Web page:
Data research for a Berkeley Lab-led dark energy experiment benefits citizen science project that seeks the public’s help in the hunt for a hypothesized Neptune-like Planet Nine.
Berkeley Lab’s Nuclear Data Group is conducting new experiments to address common data needs in nuclear medicine, nuclear energy and fusion R&D, security, and counterproliferation work.
Eight Bay Area high school students are participating in this summer’s iCLEM program, earning money and gaining “college knowledge” while conducting bioenergy research in the state-of-the-art scientific laboratories of the Joint BioEnergy Institute (JBEI).
Berkeley Lab’s Center for Science and Engineering Education (CSEE), with its range of internship offerings, helps to fulfill one of the Lab’s mandates, which is to inspire and prepare this country’s next generation of scientists, engineers and technicians. This year more than 70 current and recent college students and almost 20 high school and college instructors participated in a CSEE program, working with Berkeley Lab researchers on science projects spanning from cancer research to cosmology to biofuels.
Through a program called IISME, or Industry Initiatives for Science and Mathematics Education, 12 high school science teachers from throughout the Bay Area spent part of their summer working with Berkeley Lab scientists on ongoing research projects, conducting and designing experiments and helping to collect and analyze data. IISME is just one of the education programs run by the Lab’s Center for Science and Engineering Education (CSEE).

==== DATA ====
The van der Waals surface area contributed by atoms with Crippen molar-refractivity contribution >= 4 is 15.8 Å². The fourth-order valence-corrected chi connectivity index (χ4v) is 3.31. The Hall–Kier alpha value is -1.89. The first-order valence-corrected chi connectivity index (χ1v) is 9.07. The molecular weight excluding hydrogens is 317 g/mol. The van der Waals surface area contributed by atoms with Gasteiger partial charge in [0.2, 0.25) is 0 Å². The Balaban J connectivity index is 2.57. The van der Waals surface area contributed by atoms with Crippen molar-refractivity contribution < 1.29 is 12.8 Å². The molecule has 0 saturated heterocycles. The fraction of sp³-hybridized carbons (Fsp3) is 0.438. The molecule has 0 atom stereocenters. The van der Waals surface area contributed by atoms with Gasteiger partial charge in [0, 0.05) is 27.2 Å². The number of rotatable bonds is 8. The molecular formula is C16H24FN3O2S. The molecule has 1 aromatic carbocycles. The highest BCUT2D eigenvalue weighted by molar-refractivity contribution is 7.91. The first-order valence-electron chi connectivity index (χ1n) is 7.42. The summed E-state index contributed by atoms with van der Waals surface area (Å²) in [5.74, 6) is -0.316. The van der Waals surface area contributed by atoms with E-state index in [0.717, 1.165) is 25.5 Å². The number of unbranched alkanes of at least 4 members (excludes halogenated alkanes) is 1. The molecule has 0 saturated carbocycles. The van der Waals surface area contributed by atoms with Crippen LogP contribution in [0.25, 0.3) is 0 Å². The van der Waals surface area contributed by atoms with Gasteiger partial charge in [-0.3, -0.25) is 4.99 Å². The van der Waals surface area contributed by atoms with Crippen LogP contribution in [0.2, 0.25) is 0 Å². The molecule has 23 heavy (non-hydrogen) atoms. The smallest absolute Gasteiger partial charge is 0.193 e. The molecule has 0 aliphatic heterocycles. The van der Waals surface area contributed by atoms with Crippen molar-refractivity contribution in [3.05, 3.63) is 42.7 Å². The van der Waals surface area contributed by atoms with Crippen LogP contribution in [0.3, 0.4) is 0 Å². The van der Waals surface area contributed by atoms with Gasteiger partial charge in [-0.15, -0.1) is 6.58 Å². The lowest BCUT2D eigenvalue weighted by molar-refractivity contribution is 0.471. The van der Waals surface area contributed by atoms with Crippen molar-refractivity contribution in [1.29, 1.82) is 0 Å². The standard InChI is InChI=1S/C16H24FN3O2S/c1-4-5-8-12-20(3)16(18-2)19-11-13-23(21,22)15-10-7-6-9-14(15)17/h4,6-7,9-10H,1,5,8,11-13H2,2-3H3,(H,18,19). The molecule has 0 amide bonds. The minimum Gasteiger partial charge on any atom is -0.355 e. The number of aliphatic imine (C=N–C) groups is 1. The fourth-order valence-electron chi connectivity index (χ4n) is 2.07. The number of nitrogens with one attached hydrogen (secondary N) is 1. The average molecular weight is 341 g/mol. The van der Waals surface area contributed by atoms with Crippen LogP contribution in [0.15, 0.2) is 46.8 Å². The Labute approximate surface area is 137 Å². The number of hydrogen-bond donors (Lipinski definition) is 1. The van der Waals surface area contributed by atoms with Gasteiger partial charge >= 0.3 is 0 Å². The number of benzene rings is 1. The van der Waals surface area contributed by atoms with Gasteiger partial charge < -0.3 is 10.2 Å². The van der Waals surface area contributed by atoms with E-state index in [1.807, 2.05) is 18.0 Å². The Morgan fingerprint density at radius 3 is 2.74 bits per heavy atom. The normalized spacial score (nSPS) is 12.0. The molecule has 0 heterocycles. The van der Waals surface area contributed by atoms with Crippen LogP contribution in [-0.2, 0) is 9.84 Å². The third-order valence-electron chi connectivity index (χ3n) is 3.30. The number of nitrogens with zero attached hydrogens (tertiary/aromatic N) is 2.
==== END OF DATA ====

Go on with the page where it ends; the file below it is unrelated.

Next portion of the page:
A summer job for eight high school students from the East Bay means working in a state-of-the art microbiology research laboratory on the next-step in bioenergy. The iCLEM program is a paid summer internship for high school students from economically disadvantaged backgrounds who fall outside the typical curve of academic enrichment. It is sponsored by the Joint BioEnergy Institute and the Synthetic Biology Engineering Research Center.
Susan Murabana is working to bring astronomy education to Africa through Global Hands-On Universe, a program founded by Berkeley Lab astronomer Carl Pennypacker.
For students who choose to return to Berkeley Lab, CSEE internship programs are often pivotal in deciding their futures. “We have seen these experiences literally change lives,” said CSEE director Susan Brady. “When teachers and students conduct authentic research with exceptional scientists using world-class facilities and equipment, they are introduced to a whole new world of possibilities.”
iCLEM – the Introductory College Level Experience in Microbiology – is a summer education program for Bay Area high school students from economically disadvantaged backgrounds unlike any other. Not only does iCLEM provide the students with a hands-on science experience, it also pays them a salary. iCLEM is sponsored by the Joint BioEnergy Institute and the Synthetic Biology Engineering Research Center.
Hunting the Neutrino-less Double Decay: Students May Not Win the Nobel, But It’s an Internship to Remember
Under the mentorship of Berkeley Lab nuclear scientist Azriel Goldschmidt, Abdel Bachri and his physics students at Southern Arkansas University are helping in the hunt for the neutrino-less double decay, one of the rarest decays in nature. Many top scientific teams around the world are on the hunt to confirm this phenomenon, which would demonstrate that physicists’ standard model of particles is incomplete and will very likely bring a Nobel Prize to the winning team. They are participants in the Faculty and Student Teams (FaST) program, one of more than a dozen educational and internship programs offered by Berkeley Lab’s Center for Science and Engineering Education.